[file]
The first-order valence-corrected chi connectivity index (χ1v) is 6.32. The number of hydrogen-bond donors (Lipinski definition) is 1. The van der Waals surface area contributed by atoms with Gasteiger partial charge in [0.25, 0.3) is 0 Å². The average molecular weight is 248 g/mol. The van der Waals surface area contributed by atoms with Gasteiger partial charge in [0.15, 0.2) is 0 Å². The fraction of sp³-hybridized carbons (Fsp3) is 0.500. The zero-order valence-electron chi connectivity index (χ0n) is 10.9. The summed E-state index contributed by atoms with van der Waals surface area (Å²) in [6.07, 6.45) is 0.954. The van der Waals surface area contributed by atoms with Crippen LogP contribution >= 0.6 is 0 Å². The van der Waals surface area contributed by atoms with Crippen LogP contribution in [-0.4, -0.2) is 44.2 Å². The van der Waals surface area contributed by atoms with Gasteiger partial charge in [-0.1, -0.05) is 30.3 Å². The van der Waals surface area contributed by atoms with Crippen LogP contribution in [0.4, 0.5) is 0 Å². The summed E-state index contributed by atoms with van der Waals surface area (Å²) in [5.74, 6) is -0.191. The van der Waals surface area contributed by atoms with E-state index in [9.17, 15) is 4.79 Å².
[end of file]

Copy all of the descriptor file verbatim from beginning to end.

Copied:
The first-order valence-corrected chi connectivity index (χ1v) is 6.32. The number of hydrogen-bond donors (Lipinski definition) is 1. The van der Waals surface area contributed by atoms with Gasteiger partial charge in [0.25, 0.3) is 0 Å². The average molecular weight is 248 g/mol. The van der Waals surface area contributed by atoms with Gasteiger partial charge in [0.15, 0.2) is 0 Å². The fraction of sp³-hybridized carbons (Fsp3) is 0.500. The zero-order valence-electron chi connectivity index (χ0n) is 10.9. The summed E-state index contributed by atoms with van der Waals surface area (Å²) in [6.07, 6.45) is 0.954. The van der Waals surface area contributed by atoms with Crippen LogP contribution >= 0.6 is 0 Å². The van der Waals surface area contributed by atoms with Crippen LogP contribution in [-0.4, -0.2) is 44.2 Å². The van der Waals surface area contributed by atoms with Gasteiger partial charge in [-0.1, -0.05) is 30.3 Å². The van der Waals surface area contributed by atoms with Crippen LogP contribution in [0.4, 0.5) is 0 Å². The summed E-state index contributed by atoms with van der Waals surface area (Å²) in [5.74, 6) is -0.191. The van der Waals surface area contributed by atoms with E-state index in [9.17, 15) is 4.79 Å².